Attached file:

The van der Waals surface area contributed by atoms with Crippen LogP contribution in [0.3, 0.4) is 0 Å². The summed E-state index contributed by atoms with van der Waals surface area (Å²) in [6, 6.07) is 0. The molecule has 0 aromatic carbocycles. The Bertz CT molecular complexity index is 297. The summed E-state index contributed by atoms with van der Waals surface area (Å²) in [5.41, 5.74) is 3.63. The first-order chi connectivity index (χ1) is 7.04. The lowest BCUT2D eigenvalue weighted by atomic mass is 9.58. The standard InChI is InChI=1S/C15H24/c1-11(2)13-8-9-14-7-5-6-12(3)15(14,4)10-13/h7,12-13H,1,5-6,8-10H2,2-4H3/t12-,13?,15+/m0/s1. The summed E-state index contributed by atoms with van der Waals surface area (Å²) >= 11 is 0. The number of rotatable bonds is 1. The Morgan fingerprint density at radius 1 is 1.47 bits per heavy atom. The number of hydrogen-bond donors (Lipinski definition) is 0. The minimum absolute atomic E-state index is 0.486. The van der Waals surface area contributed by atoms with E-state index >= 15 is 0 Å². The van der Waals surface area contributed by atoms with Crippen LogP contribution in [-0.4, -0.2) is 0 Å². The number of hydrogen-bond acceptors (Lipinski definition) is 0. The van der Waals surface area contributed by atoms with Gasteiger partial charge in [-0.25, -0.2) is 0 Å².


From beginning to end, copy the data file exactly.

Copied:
The van der Waals surface area contributed by atoms with Crippen LogP contribution in [0.3, 0.4) is 0 Å². The summed E-state index contributed by atoms with van der Waals surface area (Å²) in [6, 6.07) is 0. The molecule has 0 aromatic carbocycles. The Bertz CT molecular complexity index is 297. The summed E-state index contributed by atoms with van der Waals surface area (Å²) in [5.41, 5.74) is 3.63. The first-order chi connectivity index (χ1) is 7.04. The lowest BCUT2D eigenvalue weighted by atomic mass is 9.58. The standard InChI is InChI=1S/C15H24/c1-11(2)13-8-9-14-7-5-6-12(3)15(14,4)10-13/h7,12-13H,1,5-6,8-10H2,2-4H3/t12-,13?,15+/m0/s1. The summed E-state index contributed by atoms with van der Waals surface area (Å²) >= 11 is 0. The number of rotatable bonds is 1. The Morgan fingerprint density at radius 1 is 1.47 bits per heavy atom. The number of hydrogen-bond donors (Lipinski definition) is 0. The minimum absolute atomic E-state index is 0.486. The van der Waals surface area contributed by atoms with E-state index >= 15 is 0 Å². The van der Waals surface area contributed by atoms with Crippen LogP contribution in [-0.4, -0.2) is 0 Å². The number of hydrogen-bond acceptors (Lipinski definition) is 0. The van der Waals surface area contributed by atoms with Gasteiger partial charge in [-0.25, -0.2) is 0 Å².